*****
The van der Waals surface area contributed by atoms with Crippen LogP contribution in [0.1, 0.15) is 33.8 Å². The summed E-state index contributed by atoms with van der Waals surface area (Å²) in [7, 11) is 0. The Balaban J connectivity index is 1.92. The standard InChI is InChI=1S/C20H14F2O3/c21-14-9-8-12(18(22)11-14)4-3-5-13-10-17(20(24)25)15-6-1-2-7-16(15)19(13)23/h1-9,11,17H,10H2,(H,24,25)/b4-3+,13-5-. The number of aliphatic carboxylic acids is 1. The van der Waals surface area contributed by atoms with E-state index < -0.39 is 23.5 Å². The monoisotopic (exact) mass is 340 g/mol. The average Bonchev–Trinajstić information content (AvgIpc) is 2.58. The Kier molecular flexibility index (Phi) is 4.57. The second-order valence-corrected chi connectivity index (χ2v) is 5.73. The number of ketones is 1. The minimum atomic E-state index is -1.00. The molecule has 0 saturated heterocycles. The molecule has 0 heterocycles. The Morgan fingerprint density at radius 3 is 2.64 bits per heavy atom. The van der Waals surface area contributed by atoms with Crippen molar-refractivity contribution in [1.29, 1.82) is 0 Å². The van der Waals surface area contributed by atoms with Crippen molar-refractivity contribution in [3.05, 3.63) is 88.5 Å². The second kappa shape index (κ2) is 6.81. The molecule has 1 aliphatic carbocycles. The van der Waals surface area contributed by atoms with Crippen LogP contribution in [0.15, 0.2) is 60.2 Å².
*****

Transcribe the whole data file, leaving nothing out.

The van der Waals surface area contributed by atoms with Crippen LogP contribution in [0.1, 0.15) is 33.8 Å². The summed E-state index contributed by atoms with van der Waals surface area (Å²) in [7, 11) is 0. The Balaban J connectivity index is 1.92. The standard InChI is InChI=1S/C20H14F2O3/c21-14-9-8-12(18(22)11-14)4-3-5-13-10-17(20(24)25)15-6-1-2-7-16(15)19(13)23/h1-9,11,17H,10H2,(H,24,25)/b4-3+,13-5-. The number of aliphatic carboxylic acids is 1. The van der Waals surface area contributed by atoms with E-state index < -0.39 is 23.5 Å². The monoisotopic (exact) mass is 340 g/mol. The average Bonchev–Trinajstić information content (AvgIpc) is 2.58. The Kier molecular flexibility index (Phi) is 4.57. The second-order valence-corrected chi connectivity index (χ2v) is 5.73. The number of ketones is 1. The minimum atomic E-state index is -1.00. The molecule has 0 saturated heterocycles. The molecule has 0 heterocycles. The Morgan fingerprint density at radius 3 is 2.64 bits per heavy atom. The van der Waals surface area contributed by atoms with Crippen molar-refractivity contribution in [1.29, 1.82) is 0 Å². The van der Waals surface area contributed by atoms with Crippen molar-refractivity contribution in [3.05, 3.63) is 88.5 Å². The second kappa shape index (κ2) is 6.81. The molecule has 1 aliphatic carbocycles. The van der Waals surface area contributed by atoms with Crippen LogP contribution in [0.15, 0.2) is 60.2 Å².